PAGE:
Tight market forces firms to halt graduate job plans

first_imgA quarter of employers have reduced the number of graduates they are lookingto recruit because of the deteriorating economic climate, research reveals. The study for the Association of Graduate Recruiters shows that one in fivefirms have deferred up to 60 graduate job offers. Carl Gilleard, chief executive of the Association of Graduate Recruiters,said the findings reveal that “these are uncertain times” forgraduate recruiters. “The reduction in graduate jobs suggests that we are in for a muchtighter graduate market. Recruiters are still active, but are unsure about andunwilling to quote numbers,” he said. According to the survey of 166 employers, eight out of 10 companies havedeferred graduate jobs for 12 months. One in 10 firms have withdrawn joboffers. Graduate Recruitment in an Uncertain Labour Market finds that although 13per cent of organisations are increasing graduate intake, there has been anoverall 5.5 per cent decrease in the number of graduate vacancies. Gilleard urges employers to defer rather than withdraw job offers wheneverpossible. He said, “Not withdrawing the offer still gives them theopportunity to get back some return on their investment, as graduaterecruitment is an expensive business. “When I entered the labour market over 30 years ago, I had a job offerwithdrawn and I have never forgotten it, although I’m sure that companies onlywithdraw an offer when they have no alternative.” Gilleard warns recruiters to keep a high profile in the graduate recruitmentmarket so they are ready to attract the best talent when the economy recovers. www.agr.org.uk By Paul Nelson Tight market forces firms to halt graduate job plansOn 23 Oct 2001 in Personnel Today Previous Article Next Article Comments are closed. Related posts:No related photos.last_img read more

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Wrangling with risk-based capital

first_img 3SHARESShareShareSharePrintMailGooglePinterestDiggRedditStumbleuponDeliciousBufferTumblr It’s time for a more rational approach to managing risk.by: James CollinsLast Thanksgiving—for the first time ever—my wife attempted to make a Tofurky. The commentary from the kitchen was, as we say, rather illuminating:“Wait, which one is the tofu? Wait, that’s the gravy?”“Why is the cat circling my feet and why do I smell canned cat food?”“No microwave instructions????”“Would it be bad if I added chicken stock to it?” (Answer is no, chicken stock is like donated plasma from chickens).Tofurky is just like other misnamed foods such as “Spaghetti squash” (which is as far from spaghetti as Lindsey Lohan is from being an actress) and Kale (which looks, feels, and reminds you of lettuce but tastes like something your mother would mend denim jeans with).And that brings us to something else that isn’t what it seems: NCUA’s Risk Based Capital proposal.Since the first attempt to establish the rule had a “little bit of pushback,” per NCUA—which is a bit like saying “the defensive front line of the Arizona Cardinals strongly recommends that the opposing running back not advance”—the plan is to try again.On its surface, NCUA has a daunting task. It must encapsulate all of the following risks into a simple, easy-to-understand ratio: continue reading »last_img read more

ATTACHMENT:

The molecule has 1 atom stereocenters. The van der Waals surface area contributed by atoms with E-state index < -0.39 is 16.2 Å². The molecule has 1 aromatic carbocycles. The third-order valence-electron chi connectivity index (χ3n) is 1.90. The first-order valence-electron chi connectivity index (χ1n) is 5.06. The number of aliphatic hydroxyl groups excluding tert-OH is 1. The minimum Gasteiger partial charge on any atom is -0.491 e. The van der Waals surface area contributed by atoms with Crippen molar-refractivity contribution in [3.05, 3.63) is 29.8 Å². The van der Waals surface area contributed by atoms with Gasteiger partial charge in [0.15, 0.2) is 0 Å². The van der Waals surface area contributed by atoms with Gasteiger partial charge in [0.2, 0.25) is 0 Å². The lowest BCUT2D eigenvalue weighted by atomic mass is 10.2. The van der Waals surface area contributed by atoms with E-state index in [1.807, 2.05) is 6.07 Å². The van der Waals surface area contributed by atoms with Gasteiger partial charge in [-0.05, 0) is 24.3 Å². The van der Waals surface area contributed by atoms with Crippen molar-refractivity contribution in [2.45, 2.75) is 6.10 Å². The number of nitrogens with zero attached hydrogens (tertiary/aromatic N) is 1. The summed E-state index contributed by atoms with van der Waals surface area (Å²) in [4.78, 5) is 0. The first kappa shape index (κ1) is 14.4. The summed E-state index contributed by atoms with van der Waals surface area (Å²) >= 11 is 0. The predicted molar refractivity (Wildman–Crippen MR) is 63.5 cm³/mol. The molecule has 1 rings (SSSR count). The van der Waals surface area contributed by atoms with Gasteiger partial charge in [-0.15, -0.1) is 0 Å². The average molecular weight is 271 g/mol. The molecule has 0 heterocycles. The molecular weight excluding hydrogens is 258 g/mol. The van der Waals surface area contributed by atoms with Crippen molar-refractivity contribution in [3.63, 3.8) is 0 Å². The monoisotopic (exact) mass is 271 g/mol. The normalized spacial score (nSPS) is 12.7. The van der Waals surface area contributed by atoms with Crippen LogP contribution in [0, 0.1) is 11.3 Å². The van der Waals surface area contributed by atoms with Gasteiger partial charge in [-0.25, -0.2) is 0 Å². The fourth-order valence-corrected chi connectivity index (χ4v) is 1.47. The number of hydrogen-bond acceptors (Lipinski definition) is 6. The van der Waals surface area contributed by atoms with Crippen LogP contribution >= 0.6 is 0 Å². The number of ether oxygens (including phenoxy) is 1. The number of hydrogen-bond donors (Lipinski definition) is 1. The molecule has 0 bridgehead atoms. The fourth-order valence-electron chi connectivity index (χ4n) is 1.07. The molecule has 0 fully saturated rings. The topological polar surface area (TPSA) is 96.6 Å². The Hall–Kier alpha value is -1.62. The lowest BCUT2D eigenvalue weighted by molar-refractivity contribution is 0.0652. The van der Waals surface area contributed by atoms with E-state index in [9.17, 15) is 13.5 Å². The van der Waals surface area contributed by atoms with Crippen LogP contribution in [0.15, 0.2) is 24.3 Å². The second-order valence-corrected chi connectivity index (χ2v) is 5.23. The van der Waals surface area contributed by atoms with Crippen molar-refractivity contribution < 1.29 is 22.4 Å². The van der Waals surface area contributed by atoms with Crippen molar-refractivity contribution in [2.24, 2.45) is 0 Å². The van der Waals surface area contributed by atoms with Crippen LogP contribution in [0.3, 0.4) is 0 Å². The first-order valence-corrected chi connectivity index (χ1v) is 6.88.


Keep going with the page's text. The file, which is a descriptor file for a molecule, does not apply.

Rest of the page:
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Syracuse wins possession battle, squelches counterattacks in victory over Dartmouth

first_imgHendrik Hilpert stood up against the back netting of the goal and just a few defenders were placed on the goal line. Dartmouth forward Justin Donawa boomed his first shot from the left side of the net off of Syracuse defender Miles Robinson.Louis Cross stepped up next to the post and Amadu Kunateh’s shot struck him in the face. Kunateh dropped on his knees and pounded his fist into the ground after another Dartmouth chance sailed wide of the net.“It all happened a bit too fast,” Cross said. “I saw Miles get a block off. I thought I just need to get on the line. I saw him shaping his shot and he smacked me right in the face. I was just happy to see it go out.”“We make fun of Louis taking one in the face,” SU head coach McIntyre joked later in the press conference, “He’s a good-looking kid.”The three-shot set was one of several scoring chances SU surrendered that left Dartmouth players laid out on the SU Soccer Stadium grass when the game finished. The Orange (14-5-3, 3-4-1 Atlantic Coast) narrowly slipped past a Dartmouth (12-6-1, 6-1 Ivy) counterattack that pressured SU throughout the game.AdvertisementThis is placeholder textThe 2-1 win pushes SU to its third Sweet 16 in four years, and the Orange will play the winner of UCLA and No. 11 seed Seattle on Sunday Nov. 29 at 1 p.m.“We pride ourselves on this, we have one speed, and that’s full speed,” McIntyre said. “Sometimes that means if you are going for that third goal, you can open yourself up a little bit and I thought when the ball turned over … it caused problems.”Syracuse limited Dartmouth’s chances by simply holding possession. Even as the ball rotated back out to the midfield line, SU’s 3-5-2 formation, with five midfielders, capped the field of play to the Big Green’s side of the field.Dartmouth pushed the pace when it did get the ball back against SU’s back three of Robinson, Cross and Kamal Miller. Dartmouth blasted 13 shots to the Orange’s 14, the closest an unranked team has come to outshooting Syracuse all season.“They commit a lot of players forward and once you break their initial pressure, I think you kind of make the effort to get forward, we did a good job of that,” Dartmouth head coach Chad Riley said. “It’s hard, though. Their pressure’s very good.”In the last 20 minutes of play, Dartmouth racked up four sequences of chances that could have dissolved SU’s lead.On the first, a cross bounded into the middle of the box, unstopped by a few defenders just a few feet within the side of the 18-yard box. Kunateh battled several SU defenders in the center of the box and nicked the ball out of the air. It curved wide of the defenders and of Hilpert’s hand.The shot clanged off the post and Kunateh threw himself on the ground after the miss.Less than two minutes later, Hilpert dove from his line in front of the net to catch a cross with a Dartmouth player making a run to the ball.For about 12 minutes, the Big Green’s onslaught ceased. Dartmouth hardly held the ball long enough to push into Syracuse’s end of the field.“Jesus, get the ball back,” a Big Green coached yelled out to his team as SU held onto the ball.Eventually Syracuse did give up possession after a Kenny Lassiter shot was saved. Soon after came the series of shots that required SU’s defenders to step in for Hilpert.Kunateh then corralled a long pass as time was about to expire and blazed toward Hilpert. The offside flag had gone up, but Kunateh was taken down in the 18-yard box. His teammates thought he was fouled, appealing to the referee for a call.When the referees signaled for the end of the game, several Dartmouth players dropped to the grass.“We feel,” McIntyre said, pausing while he racked his brain, “maybe it’s not fortunate, but happy.”After all of Dartmouth’s chances, fortunate would have been apt, too. Comments Related Stories Julian Buescher assists on both Syracuse goals in NCAA tournament win Published on November 22, 2015 at 7:31 pm Contact Chris: [email protected] | @ChrisLibonaticenter_img Facebook Twitter Google+last_img read more